Greece’s official foreign-language Oscar entry, Athina Rachel Tsangari’s “Attenberg” is a unique spin on the coming-of-age-film. In a stark white crumbling town by the sea, 23-year-old Marina has grown up an outsider to human interaction, splitting her time between caring for her dying father and receiving lessons in human intimacy from her only friend Bella.
Finding the human species almost alien, Marina observes life through the lens of her hero, Sir David Attenborough and the music of Suicide. In the midst of preparing for her father’s impending death, Marina meets Spyros, a visiting engineer with whom she explores her newly awakened sexuality.
In her second feature film, Tsangari makes her mark as a defining voice among the new wave of Greek cinema, with a film that defies convention and injects humor and sincerity into what are truly the defining moments in life. [Jenn Murphy for AFI Fest]
[indieWIRE invited directors with films in 2011 AFI Fest’s Breakthrough, New Auteurs and Young Americans section to submit responses in their own words about their films. Get to know the films before they screen. AFI Fest takes place November 3 – 10 in Los Angeles.]
New Auteurs section
Director: Athina Rachel Tsangari
Screenwriter: Athina Rachel Tsangari
Producer: Maria Hatzakou, Yorgos Lanthimos, Iraklis Mavroidis, Athina Rachel Tsangari, Angelos Venetis
Executive Producer: Christos V. Konstantakopoulos
Director of Photography: Thimios Bakatakis
Editor: Sandrine Cheyrol, Matt Johnson
Production Designer: Dafni Kalogianni
Cast: Ariane Labed, Vangelis Mourikis, Evangelia Randou, Yorgos Lanthimos
Director Bio: An Associate Producer of Yorgos Lanthimos’ DOGTOOTH, Tsangari received an MFA in Film Directing from the University of Texas at Austin. Her debut feature, THE SLOW BUSINESS OF GOING, a lo-fi sci-fi road movie, was voted one of the “best undistributed films” in the 2002 Village Voice Critics’ Poll.
What’s your movie in 140 characters or less?
Sex, death, life in between.
Now describe what it’s really about…
Marina, 23, is growing up with her architect father in a factory town by the sea. Finding the human species strange and repellent, she chooses to observe it at a distance through the songs of Suicide, the mammal documentaries of Sir David Attenborough, and the sexual-education lessons she receives from her only friend, Bella.
Then, a stranger comes to town and challenges her to a foosball duel. Her father meanwhile ritualistically prepares for his exit from the 20th century, which he considers to be “overrated.” Caught between the two men and Bella her collaborator, Marina investigates the wondrous mystery of the human fauna.
I approached “Attenberg” as a nature documentary on the human species. Its title is an homage to a filmmaker who has inspired me with his reserved poetics, his transcendental view on wildlife.
The film journey from Greece to Texas…
[I was] born in Greece. Studied film in the US at the University of Texas at Austin. There I co-founded along with fellow student Bryan Poyser a short film festival called Cinematexas. My very first involvement in cinema was a tiny part in Richard Linklater’s “Slacker.” First feature “The Slow Business of Going” started as my thesis film in Austin. It’s a lo-fi-sci-fi road movie, shot in several cities across the world. We did it cheap working with a crew and cast of close friends, traveling, shooting, living…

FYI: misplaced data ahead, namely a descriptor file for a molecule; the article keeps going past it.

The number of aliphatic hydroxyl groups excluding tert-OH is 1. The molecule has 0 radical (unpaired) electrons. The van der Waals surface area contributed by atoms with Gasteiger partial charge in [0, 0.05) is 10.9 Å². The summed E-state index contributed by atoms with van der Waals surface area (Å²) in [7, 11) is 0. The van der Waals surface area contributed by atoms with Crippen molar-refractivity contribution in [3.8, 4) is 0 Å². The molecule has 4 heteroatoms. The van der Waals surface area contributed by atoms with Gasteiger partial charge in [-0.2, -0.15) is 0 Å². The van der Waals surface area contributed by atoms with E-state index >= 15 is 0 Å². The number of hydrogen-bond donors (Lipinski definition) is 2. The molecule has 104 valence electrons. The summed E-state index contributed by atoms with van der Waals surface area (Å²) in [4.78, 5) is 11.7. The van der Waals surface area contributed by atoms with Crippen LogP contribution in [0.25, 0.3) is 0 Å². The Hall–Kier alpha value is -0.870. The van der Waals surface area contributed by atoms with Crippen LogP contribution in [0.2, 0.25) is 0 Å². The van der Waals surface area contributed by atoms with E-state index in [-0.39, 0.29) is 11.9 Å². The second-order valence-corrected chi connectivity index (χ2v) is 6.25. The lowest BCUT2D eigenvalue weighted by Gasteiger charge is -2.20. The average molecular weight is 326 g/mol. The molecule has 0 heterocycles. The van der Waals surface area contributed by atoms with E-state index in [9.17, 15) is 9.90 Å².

I came back to Greece in 2004, invited to direct the videos of the Athens Olympics Opening Ceremony. I’ve been designing large scale, site-specific projections as my “day job”. Along with my longtime collaborator Matt Johnson, and later joined by ex-film programmer Maria Hatzakou, we created Haos Film, a filmmakers’ company in Athens. “Kinetta” (2005) by Yorgos Lanthimos was our first Greek production, “Alps” (2011) our latest. “Attenberg” is my first Greek film.
Archetypes vs. chacracters
I am primarily interested in archetypes rather than characters. I feel more comfortable with Euripides and Aeschylus than Aristotle. The story was structured around the twin magnetic poles of Eros and Thanatos, while averting from soft sentimentality. “Attenberg” is essentially a primal love story between a father and a daughter. She gives herself to another man when her father is ready to die. It’s a rite of passage for both of them – with all the grief, ecstasy, tragicomedy of a transitional process.
Challenges: Money & casting…
In keeping with the now infamous Greek crisis, I should say “money”, but actually that’s a big challenge for any film, anywhere. So, casting. It took me months to find the right people for the four main parts. Except for Vangelis Mourikis who plays the father, the rest are non screen actors.
The lead actress Ariane Labed (Marina) is a French theater performer who had never acted in a film before and apart for a few strong curse words, she spoke no Greek. Evangelia Randou (“Bella”) is a prominent Greek dancer and choreographer. Yorgos Lanthimos (“The Engineer”) is film director (“Kinetta,” Dogtooth,” “Alps”).
Considering how audiences will react to “Attenberg”
The question we get a lot in festival Q&As is “If you were an animal, what would you be”. And people seem to get either furious or giddy with the so-called “silly walks” by the girls. I like not knowing how audiences will respond to anything I do. It would take all the fun out of it.
“The trials of Life” by Attenborough. “Katzelmacher” by Fassbinder. “The Shepherds of Disaster” by Nico Papatakis. “The Furies” by Anthony Mann. “Vivre sa Vie” by Godard. Minelli’s musicals.
What’s next in the pipeline?
Two screwball tragedies. One is co-written with Bryan Poyser, to be shot in Austin. And the other is a full on sci-fi film, co-written with Matt Johnson, to be shot in Greece and Europe. Howard Hawks meets Euripides- basically.